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Don't jump to conclusions after Newtown

FirearmsInterior PolicyGun ControlPersonal Weapon Control

Much like most of the nation, I have been following and thinking about the horrific, monstrous slaughter of 27 people who did nothing to deserve their fate, during what is inarguably the season where peace should prevail.

I have also been following the responses to this atrocity, be they from friends, residents,lawenforcement, media, and politicians at all levels. Several things have struck me as poignant, some heart-rending, and some infuriating.

Twenty children, six educators, and a mother were slain in the most heinous way imaginable, at the hands of someone who appeared to be deeply disturbed. He committed these atrocious acts with firearms in what was possibly a long series of events about which we can only speculate (at this point).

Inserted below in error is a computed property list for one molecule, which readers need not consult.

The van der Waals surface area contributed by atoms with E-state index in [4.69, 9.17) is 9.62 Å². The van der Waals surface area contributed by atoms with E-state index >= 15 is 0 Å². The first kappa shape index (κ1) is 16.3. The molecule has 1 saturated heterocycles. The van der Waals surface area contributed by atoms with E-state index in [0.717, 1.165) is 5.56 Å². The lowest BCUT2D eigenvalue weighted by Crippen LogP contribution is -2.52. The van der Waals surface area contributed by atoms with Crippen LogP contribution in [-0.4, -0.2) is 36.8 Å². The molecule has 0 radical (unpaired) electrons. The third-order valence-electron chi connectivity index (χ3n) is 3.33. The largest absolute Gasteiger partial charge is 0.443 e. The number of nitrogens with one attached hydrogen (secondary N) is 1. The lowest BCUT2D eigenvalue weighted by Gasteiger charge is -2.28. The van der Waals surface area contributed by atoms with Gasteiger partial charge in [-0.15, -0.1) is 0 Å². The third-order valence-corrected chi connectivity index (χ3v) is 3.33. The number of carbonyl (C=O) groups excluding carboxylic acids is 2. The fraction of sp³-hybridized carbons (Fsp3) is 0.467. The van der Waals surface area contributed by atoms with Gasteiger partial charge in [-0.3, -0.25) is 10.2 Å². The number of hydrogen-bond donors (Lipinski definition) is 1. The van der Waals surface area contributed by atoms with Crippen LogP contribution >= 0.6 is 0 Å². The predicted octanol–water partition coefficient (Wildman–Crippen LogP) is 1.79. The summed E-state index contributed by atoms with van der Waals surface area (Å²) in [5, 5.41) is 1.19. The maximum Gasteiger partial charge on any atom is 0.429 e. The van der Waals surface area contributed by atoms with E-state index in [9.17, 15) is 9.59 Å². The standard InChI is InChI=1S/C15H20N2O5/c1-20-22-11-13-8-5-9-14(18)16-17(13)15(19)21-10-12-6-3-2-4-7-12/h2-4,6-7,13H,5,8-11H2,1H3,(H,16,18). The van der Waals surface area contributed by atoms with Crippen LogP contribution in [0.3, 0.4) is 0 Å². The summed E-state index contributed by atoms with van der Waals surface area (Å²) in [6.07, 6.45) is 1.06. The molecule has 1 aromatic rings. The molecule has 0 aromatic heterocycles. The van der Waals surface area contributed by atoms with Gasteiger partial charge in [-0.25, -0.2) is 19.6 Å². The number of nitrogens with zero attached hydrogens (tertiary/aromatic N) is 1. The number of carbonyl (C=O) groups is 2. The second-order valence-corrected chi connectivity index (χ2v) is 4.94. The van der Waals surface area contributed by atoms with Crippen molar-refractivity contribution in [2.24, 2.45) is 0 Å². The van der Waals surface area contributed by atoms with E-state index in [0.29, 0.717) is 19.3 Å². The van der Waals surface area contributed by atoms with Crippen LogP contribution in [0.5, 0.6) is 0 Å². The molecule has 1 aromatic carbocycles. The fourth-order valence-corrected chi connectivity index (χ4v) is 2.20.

I am a father, a son, a husband, a brother, an uncle, and a grandfather. The thought of anything approaching this beastly act causing my family harm is worrisome, but by no means will I permit it to be debilitating. I protect those I love as best I can, and stand ready to support them however needed. I am also a community member, a believer in liberty, and supporter of our traditional rights and freedoms. I am an American, and proud of what that means, equal to all other things in my life.

This massacre goes against everything I've come to know, and such senseless violence cannot be easily explained or predicted. But for politicians and pundits to come out even before the metaphorical smoke had cleared and insist that firearms are at fault, and more restrictions are needed, is not only premature (bordering on vulture-like) but irresponsible. In fact, that sort of ideological knee-jerk response was completely predictable — and equally sad.

I will not go into all the data and will attempt to not be overly emotional about the issue, but there are many reasons why removing firearms from the hands and homes of otherwise lawful owners is counter-productive and, in my opinion, unconstitutional.